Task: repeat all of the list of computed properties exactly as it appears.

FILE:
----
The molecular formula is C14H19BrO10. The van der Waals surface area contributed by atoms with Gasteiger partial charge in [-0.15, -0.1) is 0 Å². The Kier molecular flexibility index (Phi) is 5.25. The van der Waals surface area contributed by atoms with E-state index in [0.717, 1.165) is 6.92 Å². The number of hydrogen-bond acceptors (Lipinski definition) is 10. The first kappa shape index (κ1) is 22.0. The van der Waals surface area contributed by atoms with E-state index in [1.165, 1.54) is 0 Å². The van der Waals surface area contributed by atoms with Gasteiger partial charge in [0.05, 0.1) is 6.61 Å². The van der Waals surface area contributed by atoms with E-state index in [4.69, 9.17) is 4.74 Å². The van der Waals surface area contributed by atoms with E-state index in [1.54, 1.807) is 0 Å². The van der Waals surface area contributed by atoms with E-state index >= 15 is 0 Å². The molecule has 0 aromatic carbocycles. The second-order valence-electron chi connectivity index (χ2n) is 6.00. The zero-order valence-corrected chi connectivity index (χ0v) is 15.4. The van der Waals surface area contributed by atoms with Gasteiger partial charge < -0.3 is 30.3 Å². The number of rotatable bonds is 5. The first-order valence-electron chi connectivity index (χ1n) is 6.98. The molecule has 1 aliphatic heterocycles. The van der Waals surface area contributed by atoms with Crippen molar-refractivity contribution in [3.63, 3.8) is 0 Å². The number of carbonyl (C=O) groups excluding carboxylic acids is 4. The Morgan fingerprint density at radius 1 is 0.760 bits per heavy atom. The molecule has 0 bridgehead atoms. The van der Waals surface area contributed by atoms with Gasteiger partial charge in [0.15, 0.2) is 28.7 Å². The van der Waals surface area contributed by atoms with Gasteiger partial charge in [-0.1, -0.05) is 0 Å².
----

The molecular formula is C14H19BrO10. The van der Waals surface area contributed by atoms with Gasteiger partial charge in [-0.15, -0.1) is 0 Å². The Kier molecular flexibility index (Phi) is 5.25. The van der Waals surface area contributed by atoms with E-state index in [0.717, 1.165) is 6.92 Å². The number of hydrogen-bond acceptors (Lipinski definition) is 10. The first kappa shape index (κ1) is 22.0. The van der Waals surface area contributed by atoms with E-state index in [1.165, 1.54) is 0 Å². The van der Waals surface area contributed by atoms with Gasteiger partial charge in [0.05, 0.1) is 6.61 Å². The van der Waals surface area contributed by atoms with E-state index in [4.69, 9.17) is 4.74 Å². The van der Waals surface area contributed by atoms with E-state index in [1.54, 1.807) is 0 Å². The van der Waals surface area contributed by atoms with E-state index >= 15 is 0 Å². The molecule has 0 aromatic carbocycles. The second-order valence-electron chi connectivity index (χ2n) is 6.00. The zero-order valence-corrected chi connectivity index (χ0v) is 15.4. The van der Waals surface area contributed by atoms with Gasteiger partial charge < -0.3 is 30.3 Å². The number of rotatable bonds is 5. The first-order valence-electron chi connectivity index (χ1n) is 6.98. The molecule has 1 aliphatic heterocycles. The van der Waals surface area contributed by atoms with Crippen molar-refractivity contribution in [3.63, 3.8) is 0 Å². The number of carbonyl (C=O) groups excluding carboxylic acids is 4. The Morgan fingerprint density at radius 1 is 0.760 bits per heavy atom. The molecule has 0 bridgehead atoms. The van der Waals surface area contributed by atoms with Gasteiger partial charge in [0.15, 0.2) is 28.7 Å². The van der Waals surface area contributed by atoms with Gasteiger partial charge in [-0.1, -0.05) is 0 Å².